Anti-war challenger Duntsova barred from running against Russia’s Putin

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Yekaterina Duntsova, the 40-year-old independent politician who declared her intention to run in the 2024 presidential election, talks to an AFP reporter in Moscow on December 20, 2023. The election will be held over a three-day period from March 15 to 17. (Photo by Vera Savina / AFP) (Photo by VERA SAVINA/AFP via Getty Images)

Vera Savina | Afp | Getty Images

Former TV journalist Yekaterina Duntsova was disqualified on Saturday from running against President Vladimir Putin in an election next March because of alleged flaws in her application to register as a candidate.

Video from a meeting of the central electoral commission showed members voting unanimously to reject the candidacy of Duntsova, who had wanted to run on a platform to end the war in Ukraine and release political prisoners.

Her disqualification was seized on by Putin’s critics as proof that no one with genuine opposition views will be allowed to stand against him in the first presidential election since the start of the 22-month war. They see it as a fake process with only one possible outcome.

Read more about Russia’s war on Ukraine:

The Kremlin says Putin will win because he enjoys genuine support across society, with opinion poll ratings of around 80%.

The head of the electoral commission, Ella Pamfilova, offered words of consolation to Duntsova after her rejection.

“You are a young woman, you have everything ahead of you. Any minus can always be turned into a plus. Any experience is still an experience,” Pamfilova said.

Screenshots posted by a telegram channel representing Duntsova showed documents that it said the commission had highlighted as lacking proper signatures.

Duntsova, 40, told reporters her team had assembled the application in a hurry and had trouble finding a lawyer to certify the bid, after dozens of others declined.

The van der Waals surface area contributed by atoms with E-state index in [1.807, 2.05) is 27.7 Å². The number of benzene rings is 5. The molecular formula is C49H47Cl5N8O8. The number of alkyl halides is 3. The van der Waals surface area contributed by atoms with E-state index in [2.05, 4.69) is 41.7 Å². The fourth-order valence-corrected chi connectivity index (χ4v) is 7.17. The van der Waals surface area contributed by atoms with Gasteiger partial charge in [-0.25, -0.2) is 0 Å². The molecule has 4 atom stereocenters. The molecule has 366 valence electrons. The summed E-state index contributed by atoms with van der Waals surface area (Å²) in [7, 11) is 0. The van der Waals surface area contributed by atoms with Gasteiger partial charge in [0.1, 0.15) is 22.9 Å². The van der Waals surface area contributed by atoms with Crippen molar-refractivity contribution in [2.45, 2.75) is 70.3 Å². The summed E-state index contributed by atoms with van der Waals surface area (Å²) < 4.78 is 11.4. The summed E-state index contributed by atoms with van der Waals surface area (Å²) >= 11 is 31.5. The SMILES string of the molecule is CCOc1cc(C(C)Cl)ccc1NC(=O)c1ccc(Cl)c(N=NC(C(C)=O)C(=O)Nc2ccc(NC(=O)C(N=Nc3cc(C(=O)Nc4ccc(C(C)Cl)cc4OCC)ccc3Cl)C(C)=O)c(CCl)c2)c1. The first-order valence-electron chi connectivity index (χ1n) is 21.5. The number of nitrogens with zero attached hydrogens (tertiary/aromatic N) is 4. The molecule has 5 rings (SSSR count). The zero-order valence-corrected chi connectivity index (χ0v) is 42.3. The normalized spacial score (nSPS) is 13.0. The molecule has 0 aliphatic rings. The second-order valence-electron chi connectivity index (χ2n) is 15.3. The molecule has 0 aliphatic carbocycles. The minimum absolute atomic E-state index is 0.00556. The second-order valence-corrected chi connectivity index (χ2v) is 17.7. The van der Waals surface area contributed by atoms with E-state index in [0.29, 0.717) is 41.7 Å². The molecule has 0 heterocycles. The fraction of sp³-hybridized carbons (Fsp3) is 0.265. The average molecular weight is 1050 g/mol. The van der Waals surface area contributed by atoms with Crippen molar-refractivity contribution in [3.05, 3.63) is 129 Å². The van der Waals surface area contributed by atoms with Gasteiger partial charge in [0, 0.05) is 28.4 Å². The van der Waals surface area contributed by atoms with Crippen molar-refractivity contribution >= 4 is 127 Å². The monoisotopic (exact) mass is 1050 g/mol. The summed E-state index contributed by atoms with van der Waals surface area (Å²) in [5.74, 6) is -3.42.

She said she had approached veteran liberal politician Grigory Yavlinsky about the possibility of submitting a new application to stand as a representative of his Yabloko party.

“I hope there will be some kind of reaction… We have similar values in principle,” Duntsova said.

But Yavlinsky said in an interview on a YouTube channel that Yabloko would not back her “because we don’t know her.”

Duntsova had presented papers to the electoral commission less than 72 hours earlier in support of her bid. It was largely ignored by pro-Kremlin state media, which also failed to report on her disqualification.

Belarus scenario

When Duntsova said last month that she wanted to stand, commentators had variously described her as crazy, brave, or part of a Kremlin-scripted plan to create the appearance of competition.

“Any sane person taking this step would be afraid — but fear must not win,” she told Reuters in an interview in November.

Abbas Gallyamov, a former Kremlin speechwriter now labeled by the authorities as a “foreign agent,” said Putin had not wanted to risk the same scenario as Alexander Lukashenko.

The Belarussian leader clung to power in 2020 only with the help of what the opposition and Western governments said was large-scale ballot rigging to enable him to claim victory over opposition candidate Sviatlana Tsikhanouskaya.

“The Tsikhanouskaya effect is absolutely possible, and in the Kremlin they understand that,” Gallyamov wrote on Telegram.

With Putin in full control of the levers of power, supporters and opponents alike say he will cruise to a new six-year term which, if he completes it, would make him Russia’s longest-serving ruler since the 18th century — outlasting all Soviet rulers including Josef Stalin.

His best-known opponent, Alexei Navalny, is serving prison sentences totaling more than 30 years and his supporters say they do not even know where he is after they were told he had been moved from his previous penal colony earlier this month. Lawyers last had access to him on Dec. 6.

Russia’s Communist Party, whose candidates have finished a distant second to Putin at every election since 2000, was meeting on Saturday to nominate Nikolai Kharitonov, a 75-year-old who stood previously in 2004 and won 14% of the vote to Putin’s 71%.

Another of the nominal opposition parties in parliament, the A Just Russia — For Truth party, said on Saturday it would support Putin’s candidacy, state news agency RIA reported.

Sumber: www.cnbc.com

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